+ * itself.
+ */
+int vmpressure_register_event(struct cgroup *cg, struct cftype *cft,
+ struct eventfd_ctx *eventfd, const char *args)
+{
+ struct vmpressure *vmpr = cg_to_vmpressure(cg);
+ struct vmpressure_event *ev;
+ int level;
+
+ for (level = 0; level < VMPRESSURE_NUM_LEVELS; level++) {
+ if (!strcmp(vmpressure_str_levels[level], args))
+ break;
+ }
+
+ if (level >= VMPRESSURE_NUM_LEVELS)
+ return -EINVAL;
+
+ ev = kzalloc(sizeof(*ev), GFP_KERNEL);
+ if (!ev)
+ return -ENOMEM;
+
+ ev->efd = eventfd;
+ ev->level = level;
+
+ mutex_lock(&vmpr->events_lock);
+ list_add(&ev->node, &vmpr->events);
+ mutex_unlock(&vmpr->events_lock);
+
+ return 0;
+}
+
+/**
+ * vmpressure_unregister_event() - Unbind eventfd from vmpressure
+ * @cg: cgroup handle
+ * @cft: cgroup control files handle
+ * @eventfd: eventfd context that was used to link vmpressure with the @cg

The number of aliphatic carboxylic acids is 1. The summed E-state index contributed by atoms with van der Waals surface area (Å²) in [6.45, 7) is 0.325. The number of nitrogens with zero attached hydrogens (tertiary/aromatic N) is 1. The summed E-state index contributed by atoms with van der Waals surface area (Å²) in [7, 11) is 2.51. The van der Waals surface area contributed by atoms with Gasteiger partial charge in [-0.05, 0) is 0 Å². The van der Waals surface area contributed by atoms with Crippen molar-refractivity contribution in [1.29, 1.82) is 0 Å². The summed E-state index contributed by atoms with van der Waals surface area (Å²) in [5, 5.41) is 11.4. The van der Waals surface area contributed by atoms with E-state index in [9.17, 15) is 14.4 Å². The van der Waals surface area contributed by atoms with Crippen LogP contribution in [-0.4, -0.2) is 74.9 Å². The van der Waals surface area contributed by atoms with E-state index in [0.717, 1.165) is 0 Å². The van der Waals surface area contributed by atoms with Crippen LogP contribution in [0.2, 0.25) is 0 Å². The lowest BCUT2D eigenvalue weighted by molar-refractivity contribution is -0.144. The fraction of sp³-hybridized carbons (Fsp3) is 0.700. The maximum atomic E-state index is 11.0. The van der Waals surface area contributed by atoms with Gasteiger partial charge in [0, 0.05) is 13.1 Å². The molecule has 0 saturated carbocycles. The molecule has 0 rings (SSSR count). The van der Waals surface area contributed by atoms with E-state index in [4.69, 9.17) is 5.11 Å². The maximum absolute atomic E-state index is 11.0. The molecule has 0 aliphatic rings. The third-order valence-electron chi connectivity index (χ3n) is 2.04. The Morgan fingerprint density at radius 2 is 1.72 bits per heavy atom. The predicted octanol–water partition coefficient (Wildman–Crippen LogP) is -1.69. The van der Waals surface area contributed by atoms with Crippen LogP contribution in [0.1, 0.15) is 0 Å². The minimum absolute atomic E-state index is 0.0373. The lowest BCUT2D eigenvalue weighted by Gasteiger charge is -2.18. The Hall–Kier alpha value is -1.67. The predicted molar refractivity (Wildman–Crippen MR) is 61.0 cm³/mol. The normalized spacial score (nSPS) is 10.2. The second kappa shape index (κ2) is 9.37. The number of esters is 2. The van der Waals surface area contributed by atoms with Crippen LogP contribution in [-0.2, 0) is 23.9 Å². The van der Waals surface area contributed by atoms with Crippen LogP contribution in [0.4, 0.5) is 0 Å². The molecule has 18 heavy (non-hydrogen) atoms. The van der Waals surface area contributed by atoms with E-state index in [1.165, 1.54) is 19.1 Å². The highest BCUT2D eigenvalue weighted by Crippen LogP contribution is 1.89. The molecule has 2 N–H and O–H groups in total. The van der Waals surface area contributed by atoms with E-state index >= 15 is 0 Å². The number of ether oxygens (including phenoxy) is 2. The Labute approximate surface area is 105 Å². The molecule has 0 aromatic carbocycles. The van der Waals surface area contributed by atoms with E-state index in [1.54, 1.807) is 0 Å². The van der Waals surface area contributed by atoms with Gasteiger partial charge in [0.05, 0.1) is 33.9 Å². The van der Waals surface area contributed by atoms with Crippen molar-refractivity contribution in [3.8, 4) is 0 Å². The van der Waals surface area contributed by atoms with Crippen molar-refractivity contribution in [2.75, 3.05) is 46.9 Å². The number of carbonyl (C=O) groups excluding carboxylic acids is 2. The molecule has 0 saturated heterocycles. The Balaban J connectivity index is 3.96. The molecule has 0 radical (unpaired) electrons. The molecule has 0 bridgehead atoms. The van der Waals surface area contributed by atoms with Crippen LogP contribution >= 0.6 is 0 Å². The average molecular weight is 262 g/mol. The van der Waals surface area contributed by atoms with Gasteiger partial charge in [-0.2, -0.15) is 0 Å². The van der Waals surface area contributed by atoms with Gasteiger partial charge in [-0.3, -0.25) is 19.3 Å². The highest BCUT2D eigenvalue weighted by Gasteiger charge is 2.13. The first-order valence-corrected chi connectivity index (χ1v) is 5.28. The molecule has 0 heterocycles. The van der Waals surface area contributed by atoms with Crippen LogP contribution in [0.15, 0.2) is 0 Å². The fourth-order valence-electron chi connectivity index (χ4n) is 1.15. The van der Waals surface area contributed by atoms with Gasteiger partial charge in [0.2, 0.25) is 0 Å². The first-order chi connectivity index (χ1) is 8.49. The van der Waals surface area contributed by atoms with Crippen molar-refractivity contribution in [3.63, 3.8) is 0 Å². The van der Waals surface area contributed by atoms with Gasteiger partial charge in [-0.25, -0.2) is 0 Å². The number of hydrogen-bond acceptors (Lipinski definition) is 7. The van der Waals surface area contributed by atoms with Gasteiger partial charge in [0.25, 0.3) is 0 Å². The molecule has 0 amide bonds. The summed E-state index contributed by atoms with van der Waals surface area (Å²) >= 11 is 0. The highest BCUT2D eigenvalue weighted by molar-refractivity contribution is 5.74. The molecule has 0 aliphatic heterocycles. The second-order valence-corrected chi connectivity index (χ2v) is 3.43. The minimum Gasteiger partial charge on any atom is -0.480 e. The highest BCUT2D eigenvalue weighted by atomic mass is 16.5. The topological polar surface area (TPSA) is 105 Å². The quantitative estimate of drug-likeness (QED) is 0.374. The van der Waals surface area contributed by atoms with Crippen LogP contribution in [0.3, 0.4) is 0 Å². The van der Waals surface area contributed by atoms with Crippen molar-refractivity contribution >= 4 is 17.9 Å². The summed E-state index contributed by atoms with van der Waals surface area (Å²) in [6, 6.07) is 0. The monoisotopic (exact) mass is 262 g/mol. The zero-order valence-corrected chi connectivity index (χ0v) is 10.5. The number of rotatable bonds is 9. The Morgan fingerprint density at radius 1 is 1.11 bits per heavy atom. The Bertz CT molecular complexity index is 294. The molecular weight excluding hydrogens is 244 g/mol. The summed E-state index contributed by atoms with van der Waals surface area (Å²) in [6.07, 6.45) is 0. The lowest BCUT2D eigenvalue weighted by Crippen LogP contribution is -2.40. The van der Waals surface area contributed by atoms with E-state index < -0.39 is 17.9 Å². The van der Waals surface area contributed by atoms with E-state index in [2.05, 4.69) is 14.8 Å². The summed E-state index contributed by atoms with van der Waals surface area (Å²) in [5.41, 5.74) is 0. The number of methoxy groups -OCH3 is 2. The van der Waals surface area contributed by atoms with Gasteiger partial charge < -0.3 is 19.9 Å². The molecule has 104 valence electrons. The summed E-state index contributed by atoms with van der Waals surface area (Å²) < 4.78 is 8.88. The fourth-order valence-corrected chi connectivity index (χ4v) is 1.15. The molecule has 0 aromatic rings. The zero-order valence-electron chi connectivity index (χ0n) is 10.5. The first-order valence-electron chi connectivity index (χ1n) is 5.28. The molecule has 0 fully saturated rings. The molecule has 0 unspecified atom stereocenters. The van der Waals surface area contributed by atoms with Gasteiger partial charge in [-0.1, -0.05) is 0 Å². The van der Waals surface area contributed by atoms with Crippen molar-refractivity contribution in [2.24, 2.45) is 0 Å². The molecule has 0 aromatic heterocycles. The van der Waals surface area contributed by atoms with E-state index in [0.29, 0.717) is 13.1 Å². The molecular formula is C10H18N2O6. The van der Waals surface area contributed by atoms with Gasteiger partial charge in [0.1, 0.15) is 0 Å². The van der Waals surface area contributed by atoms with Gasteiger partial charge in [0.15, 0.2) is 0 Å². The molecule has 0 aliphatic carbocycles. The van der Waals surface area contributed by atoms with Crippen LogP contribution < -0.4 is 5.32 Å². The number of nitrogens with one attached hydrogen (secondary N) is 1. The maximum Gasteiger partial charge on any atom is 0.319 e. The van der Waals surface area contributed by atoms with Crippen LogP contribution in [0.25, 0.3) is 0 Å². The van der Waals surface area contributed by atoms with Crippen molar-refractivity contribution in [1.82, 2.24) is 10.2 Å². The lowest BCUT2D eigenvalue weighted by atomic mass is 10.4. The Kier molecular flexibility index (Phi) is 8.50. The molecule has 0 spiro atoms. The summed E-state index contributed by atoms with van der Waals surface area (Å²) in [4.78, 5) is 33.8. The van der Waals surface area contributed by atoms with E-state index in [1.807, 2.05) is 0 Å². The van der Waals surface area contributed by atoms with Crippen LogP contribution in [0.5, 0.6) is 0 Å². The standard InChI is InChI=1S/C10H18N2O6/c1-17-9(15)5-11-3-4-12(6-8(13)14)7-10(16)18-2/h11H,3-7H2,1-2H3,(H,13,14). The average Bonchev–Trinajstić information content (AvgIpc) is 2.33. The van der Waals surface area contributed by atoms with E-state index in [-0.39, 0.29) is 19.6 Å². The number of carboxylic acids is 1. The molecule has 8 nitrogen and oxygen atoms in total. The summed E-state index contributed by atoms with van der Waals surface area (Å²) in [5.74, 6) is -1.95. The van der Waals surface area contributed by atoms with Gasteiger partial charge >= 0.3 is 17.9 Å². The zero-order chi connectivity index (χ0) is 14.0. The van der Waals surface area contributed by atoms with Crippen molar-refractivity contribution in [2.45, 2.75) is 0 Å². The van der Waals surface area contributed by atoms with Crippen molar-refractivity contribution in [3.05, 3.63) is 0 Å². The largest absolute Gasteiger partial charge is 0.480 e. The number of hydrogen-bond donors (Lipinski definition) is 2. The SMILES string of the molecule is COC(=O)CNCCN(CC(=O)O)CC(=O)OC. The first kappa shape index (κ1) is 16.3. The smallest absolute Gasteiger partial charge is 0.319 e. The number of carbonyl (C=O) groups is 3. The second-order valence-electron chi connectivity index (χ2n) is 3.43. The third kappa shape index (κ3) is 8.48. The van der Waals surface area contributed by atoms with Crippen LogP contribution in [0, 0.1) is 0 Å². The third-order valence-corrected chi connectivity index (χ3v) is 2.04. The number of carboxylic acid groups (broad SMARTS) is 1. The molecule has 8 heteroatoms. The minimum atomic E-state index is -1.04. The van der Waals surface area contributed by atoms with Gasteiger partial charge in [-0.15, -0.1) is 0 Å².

+ *
+ * This function does internal manipulations to detach the @eventfd from
+ * the vmpressure notifications, and then frees internal resources
+ * associated with the @eventfd (but the @eventfd itself is not freed).
+ *
+ * This function should not be used directly, just pass it to (struct
+ * cftype).unregister_event, and then cgroup core will handle everything
+ * by itself.
+ */
+void vmpressure_unregister_event(struct cgroup *cg, struct cftype *cft,
+ struct eventfd_ctx *eventfd)
+{
+ struct vmpressure *vmpr = cg_to_vmpressure(cg);
+ struct vmpressure_event *ev;
+
+ mutex_lock(&vmpr->events_lock);
+ list_for_each_entry(ev, &vmpr->events, node) {
+ if (ev->efd != eventfd)
+ continue;
+ list_del(&ev->node);
+ kfree(ev);
+ break;
+ }
+ mutex_unlock(&vmpr->events_lock);
+}
+
+/**
+ * vmpressure_init() - Initialize vmpressure control structure
+ * @vmpr: Structure to be initialized
+ *
+ * This function should be called on every allocated vmpressure structure
+ * before any usage.
+ */
+void vmpressure_init(struct vmpressure *vmpr)
+{
+ mutex_init(&vmpr->sr_lock);
+ mutex_init(&vmpr->events_lock);
+ INIT_LIST_HEAD(&vmpr->events);
+ INIT_WORK(&vmpr->work, vmpressure_work_fn);
+}